Jimmy Biondolillo: On Sunday night, if you tip the maître’ d’ an extra $20, he would sit you seat you in the television division or the record producer division or the movie division, and I wanted to be in the record producer section because a guy hired me to do three arrangements. As I was walking out that restaurant, I heard Carol Hart call my name. I turned around. There was Carol, there was Bruce, and there was a guy named Howard Malley.

Ae13U: Really? Howard was there too?

Jimmy Biondolillo: And so was Marlo Thomas.

Ae13U: That Girl? Oh, wow! [Note: Thomas and the Harts worked together on the Emmy and Peabody-Award winning Free to Be . . . You and Me (1974).]

Jimmy Biondolillo: And Carol Hart told me, “You know, I just fired our music director for this TV show we're doing.” His name was Gary Sherman, who did all the hits for Gene Pitney, like “It Hurts to Be in Love.” He was an older guy and she [Carole Hart] said, “Why don't you come tomorrow and become my music director?” That's how I got involved.

Ae13U: That is a Hollywood story, except that it was in New York! I know the Harts were specifically looking for younger people for the show. [Note: In 1979, Sherman was 46 and Biondolillo was 24.]

Jimmy Biondolillo: It was a talented group of people, and they came from all over.  It was a really talented city and there were a lot of talented writers, especially on that show. I had a one assistant named Tony Fiori . . .

Ae13U: I was going to ask about Tony Fiori, he got billing after you in the closing credits.

Jimmy Biondolillo: Yeah, he was my assistant. I brought him with me, and I also brought an engineer named Ed Stasium. He went on to produce Living Color’s first album [Vivid, featuring their smash hit “Cult of Personality.”]

[Editorial Note: Just prior to Hot Hero Sandwich in 1977, Ed Stasium had engineered the Ramones’ Leave Home and Talking Heads’ Talking Heads: 77. Stasium reports being invited to join the Hot Hero Sandwich music production team by Mediasound General Manager Susan Planer.]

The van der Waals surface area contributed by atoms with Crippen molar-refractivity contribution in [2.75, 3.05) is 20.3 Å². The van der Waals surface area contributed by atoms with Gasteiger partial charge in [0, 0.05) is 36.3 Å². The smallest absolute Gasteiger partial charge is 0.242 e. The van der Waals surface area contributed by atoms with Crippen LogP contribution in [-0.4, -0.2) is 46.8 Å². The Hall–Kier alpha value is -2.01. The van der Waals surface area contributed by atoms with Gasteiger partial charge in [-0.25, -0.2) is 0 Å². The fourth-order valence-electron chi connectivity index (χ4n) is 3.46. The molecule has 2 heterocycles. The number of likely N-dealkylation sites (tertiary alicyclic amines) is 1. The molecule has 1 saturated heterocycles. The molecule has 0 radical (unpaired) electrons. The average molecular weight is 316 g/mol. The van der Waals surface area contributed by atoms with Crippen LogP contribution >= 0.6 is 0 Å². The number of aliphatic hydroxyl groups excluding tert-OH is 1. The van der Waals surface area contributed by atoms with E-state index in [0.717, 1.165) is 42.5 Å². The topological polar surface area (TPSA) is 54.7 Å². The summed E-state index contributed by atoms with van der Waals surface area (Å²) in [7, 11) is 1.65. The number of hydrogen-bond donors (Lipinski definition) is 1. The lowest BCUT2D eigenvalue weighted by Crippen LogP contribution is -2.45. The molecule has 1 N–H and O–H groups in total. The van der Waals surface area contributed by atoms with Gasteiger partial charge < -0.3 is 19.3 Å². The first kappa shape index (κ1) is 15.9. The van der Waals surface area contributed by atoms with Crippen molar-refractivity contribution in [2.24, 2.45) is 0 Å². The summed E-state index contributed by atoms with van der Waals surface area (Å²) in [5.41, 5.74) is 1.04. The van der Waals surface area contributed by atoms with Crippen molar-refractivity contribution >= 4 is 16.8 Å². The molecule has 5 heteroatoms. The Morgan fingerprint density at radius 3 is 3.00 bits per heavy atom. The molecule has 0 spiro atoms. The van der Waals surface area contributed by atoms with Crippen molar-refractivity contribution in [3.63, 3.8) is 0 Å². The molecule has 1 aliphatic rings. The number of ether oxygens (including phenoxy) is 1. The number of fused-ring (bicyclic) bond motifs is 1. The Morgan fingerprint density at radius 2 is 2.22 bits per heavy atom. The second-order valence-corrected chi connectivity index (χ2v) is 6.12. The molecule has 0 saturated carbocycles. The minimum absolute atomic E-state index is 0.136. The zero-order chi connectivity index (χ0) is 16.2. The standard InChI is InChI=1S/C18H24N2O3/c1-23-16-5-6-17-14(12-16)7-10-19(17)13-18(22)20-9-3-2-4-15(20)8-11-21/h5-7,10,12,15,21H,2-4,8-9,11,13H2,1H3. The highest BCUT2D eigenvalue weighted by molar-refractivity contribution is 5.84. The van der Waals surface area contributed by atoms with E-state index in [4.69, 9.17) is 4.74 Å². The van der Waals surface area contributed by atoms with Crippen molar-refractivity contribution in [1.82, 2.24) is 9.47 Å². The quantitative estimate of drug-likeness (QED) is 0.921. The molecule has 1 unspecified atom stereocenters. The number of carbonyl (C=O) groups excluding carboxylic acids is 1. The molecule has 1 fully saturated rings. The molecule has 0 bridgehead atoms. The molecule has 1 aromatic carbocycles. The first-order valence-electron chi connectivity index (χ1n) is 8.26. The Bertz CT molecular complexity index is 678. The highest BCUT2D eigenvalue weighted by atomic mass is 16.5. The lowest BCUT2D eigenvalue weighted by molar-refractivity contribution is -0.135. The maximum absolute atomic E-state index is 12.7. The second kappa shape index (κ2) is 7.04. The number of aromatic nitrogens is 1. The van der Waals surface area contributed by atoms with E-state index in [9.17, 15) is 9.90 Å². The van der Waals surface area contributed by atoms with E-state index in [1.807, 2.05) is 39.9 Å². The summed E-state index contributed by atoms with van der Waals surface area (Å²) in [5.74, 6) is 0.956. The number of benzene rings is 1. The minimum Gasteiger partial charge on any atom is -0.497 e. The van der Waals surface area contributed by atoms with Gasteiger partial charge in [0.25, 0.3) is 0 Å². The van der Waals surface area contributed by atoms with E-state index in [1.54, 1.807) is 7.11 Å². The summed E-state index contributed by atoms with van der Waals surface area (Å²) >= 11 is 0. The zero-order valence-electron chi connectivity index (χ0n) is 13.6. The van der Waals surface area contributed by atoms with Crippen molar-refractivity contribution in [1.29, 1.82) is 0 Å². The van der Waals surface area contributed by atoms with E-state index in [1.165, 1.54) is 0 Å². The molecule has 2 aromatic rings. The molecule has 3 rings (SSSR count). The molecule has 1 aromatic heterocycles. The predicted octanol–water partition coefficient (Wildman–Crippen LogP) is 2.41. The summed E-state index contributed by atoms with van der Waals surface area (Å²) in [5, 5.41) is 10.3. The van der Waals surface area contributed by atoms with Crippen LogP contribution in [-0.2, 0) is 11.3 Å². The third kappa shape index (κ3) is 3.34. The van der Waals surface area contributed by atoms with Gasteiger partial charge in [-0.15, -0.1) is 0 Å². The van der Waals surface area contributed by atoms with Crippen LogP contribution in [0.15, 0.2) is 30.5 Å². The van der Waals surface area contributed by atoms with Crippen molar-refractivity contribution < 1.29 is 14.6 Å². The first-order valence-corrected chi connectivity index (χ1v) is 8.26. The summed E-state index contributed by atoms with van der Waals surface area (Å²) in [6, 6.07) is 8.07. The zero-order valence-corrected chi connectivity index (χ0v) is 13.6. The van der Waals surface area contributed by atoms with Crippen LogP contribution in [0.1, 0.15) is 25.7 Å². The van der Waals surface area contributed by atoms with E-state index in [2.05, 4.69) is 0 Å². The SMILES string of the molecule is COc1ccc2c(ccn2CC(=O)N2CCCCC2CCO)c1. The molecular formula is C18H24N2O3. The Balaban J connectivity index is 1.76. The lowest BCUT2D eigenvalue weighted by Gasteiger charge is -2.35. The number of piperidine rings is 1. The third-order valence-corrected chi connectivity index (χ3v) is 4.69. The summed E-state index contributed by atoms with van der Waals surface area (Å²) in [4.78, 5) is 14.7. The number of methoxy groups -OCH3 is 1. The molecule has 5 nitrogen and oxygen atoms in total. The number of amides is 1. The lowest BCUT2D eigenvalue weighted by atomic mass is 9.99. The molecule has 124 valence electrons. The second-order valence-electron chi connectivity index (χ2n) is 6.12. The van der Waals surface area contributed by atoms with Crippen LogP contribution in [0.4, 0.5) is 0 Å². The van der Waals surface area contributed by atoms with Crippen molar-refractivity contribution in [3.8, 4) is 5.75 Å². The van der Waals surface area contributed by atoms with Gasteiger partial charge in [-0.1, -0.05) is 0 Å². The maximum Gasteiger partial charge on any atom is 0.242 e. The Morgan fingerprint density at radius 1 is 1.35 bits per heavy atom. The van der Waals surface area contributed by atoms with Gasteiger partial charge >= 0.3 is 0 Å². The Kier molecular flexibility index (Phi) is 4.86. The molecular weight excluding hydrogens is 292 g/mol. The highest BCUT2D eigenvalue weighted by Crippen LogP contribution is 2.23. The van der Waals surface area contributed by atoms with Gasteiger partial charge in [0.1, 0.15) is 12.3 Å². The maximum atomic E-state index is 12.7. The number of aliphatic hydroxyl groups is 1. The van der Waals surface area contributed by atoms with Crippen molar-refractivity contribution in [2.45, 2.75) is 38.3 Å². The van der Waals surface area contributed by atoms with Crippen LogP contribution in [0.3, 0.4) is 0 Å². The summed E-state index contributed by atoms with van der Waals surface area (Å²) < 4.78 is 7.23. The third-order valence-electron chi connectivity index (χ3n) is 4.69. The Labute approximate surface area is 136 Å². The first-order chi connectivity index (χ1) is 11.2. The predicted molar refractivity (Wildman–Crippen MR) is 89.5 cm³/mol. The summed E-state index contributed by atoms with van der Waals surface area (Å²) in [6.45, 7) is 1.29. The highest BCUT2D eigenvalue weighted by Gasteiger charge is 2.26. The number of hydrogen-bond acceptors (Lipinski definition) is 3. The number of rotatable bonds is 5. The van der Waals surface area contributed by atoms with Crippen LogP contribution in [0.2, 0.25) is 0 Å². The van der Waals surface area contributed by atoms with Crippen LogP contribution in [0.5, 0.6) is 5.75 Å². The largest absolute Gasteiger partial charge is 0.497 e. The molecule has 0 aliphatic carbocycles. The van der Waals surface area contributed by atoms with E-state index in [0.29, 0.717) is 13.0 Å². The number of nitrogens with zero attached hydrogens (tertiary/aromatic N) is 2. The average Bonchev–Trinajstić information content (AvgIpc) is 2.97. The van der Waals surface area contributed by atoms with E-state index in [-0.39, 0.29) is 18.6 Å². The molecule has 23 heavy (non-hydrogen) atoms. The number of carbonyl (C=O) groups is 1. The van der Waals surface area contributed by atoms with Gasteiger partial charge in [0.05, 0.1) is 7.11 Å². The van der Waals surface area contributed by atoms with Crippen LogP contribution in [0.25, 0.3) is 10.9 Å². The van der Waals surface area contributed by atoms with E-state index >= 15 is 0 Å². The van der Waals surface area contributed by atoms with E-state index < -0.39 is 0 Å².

Ae13U: We’re just a little bit into this interview and I have to admit being overwhelmed with all the names.

Jimmy Biondolillo: Yeah, there were. There were a lot of people.

Ae13U: Tell me a little bit about your job as a music coordinator on Hot Hero Sandwich. I know there was stuff that Felix Pappalardi was doing with the band, so where was your component in all of this? Did any of your duties overlap with him?

Jimmy Biondolillo: Here's what happened. I went up the next day to meet Carol, Bruce, Howard Malley, and Felix was there. Howard Malley said, “We want to higher Felix to be our music director.” And I said, right out loud, I said, “Well, you can't have two directors.”

So they laughed and I knew Felix was a brilliant guy, and he was really creative, so I looked and said right in front of him, “Well, Felix is a creative lunatic and I think you should hire me as a music coordinator.” And he [Pappalardi] stood up and he pointed at me, and he said, “Hire this guy!”

Ae13U: [laughter]

Jimmy Biondolillo: I remember that he said. “Hire him man. He knows me!” And I said, well, I'll have to bring along a few people. One was Eddie Stasium, one was Tony Fiore, and they gave me an office that day, right in Rockefeller Center.

Ae13U: What were your duties like for each episode?

Jimmy Biondolillo: As a as a music coordinator, I would provide Felix with musicians and engineers. I would read the scripts, or whatever they had, calling whatever the musical act was, and then I would use what I knew to hire musicians or bring in musicians that they needed, bring in engineers if they if they needed them, because we there was a lot of them on the on the set, which was in 8H, which was Saturday Night Live [SNL tapes in Studio 8H], and on that set was a lot of fluorescent [and neon] light bulbs and you couldn’t record [due to the interference the lights would generated]. So, we had to record everything in the recording studios.